Today at Morning Prayer I had a bit of a inner warming when we read the beginning of Psalm 19. It starts:
“The heavens are telling the glory of God; and the firmament proclaims his handiwork. Day to day pours forth speech, and night to night declares knowledge. There is no speech, nor are there words; their voice is not heard; yet their voice goes out through all the earth, and their words to the end of the world.”
And I thought: there’s the perfect refutation to the fundies, to the unbelievable arrogance that says words can encapsulate reality. I know a bit about poetry, and I know that good poetry points beyond itself to a truth that is beyond words. Good religion, spirituality, truth—telling, call it what you will, does th esame. It points beyond to something that is beyond belief, but something that can somehow be perceived subtly, dimly, by that open attitude some called faith.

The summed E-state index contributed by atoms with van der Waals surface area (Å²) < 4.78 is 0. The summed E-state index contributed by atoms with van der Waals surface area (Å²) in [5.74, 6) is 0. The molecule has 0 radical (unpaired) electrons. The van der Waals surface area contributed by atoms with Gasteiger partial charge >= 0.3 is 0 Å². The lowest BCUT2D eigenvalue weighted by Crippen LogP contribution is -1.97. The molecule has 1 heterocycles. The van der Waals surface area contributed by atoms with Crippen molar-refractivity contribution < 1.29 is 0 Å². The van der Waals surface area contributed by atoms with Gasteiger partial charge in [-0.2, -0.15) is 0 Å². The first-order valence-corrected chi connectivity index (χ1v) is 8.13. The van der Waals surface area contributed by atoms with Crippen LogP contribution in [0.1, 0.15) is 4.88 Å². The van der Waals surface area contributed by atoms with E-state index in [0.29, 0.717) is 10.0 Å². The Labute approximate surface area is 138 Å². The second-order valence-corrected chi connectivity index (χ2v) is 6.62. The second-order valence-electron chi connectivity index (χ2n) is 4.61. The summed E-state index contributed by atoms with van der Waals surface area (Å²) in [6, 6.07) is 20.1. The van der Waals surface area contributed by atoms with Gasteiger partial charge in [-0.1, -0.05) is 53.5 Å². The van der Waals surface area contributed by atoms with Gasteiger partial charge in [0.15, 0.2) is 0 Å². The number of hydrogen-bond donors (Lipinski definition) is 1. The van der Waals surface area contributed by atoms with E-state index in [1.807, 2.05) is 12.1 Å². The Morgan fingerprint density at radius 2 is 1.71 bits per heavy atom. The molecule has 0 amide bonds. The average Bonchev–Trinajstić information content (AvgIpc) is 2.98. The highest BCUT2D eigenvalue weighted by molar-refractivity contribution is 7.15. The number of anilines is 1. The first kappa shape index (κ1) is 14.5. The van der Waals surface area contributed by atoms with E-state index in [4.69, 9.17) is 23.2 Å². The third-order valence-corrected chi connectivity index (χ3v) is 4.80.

in the 1920s a Mayor of New York City said that nobody was ruined by a book. I doubt that anyone was saved by one either. Words can be like that infamous Zen finger pointing to the moon, they can head us, open our hearts to reality. But the farther I go on the journey, the more I know that reality – and life and love and mystery and anything else worth looking at and risking for – is bigger than we can ever understand.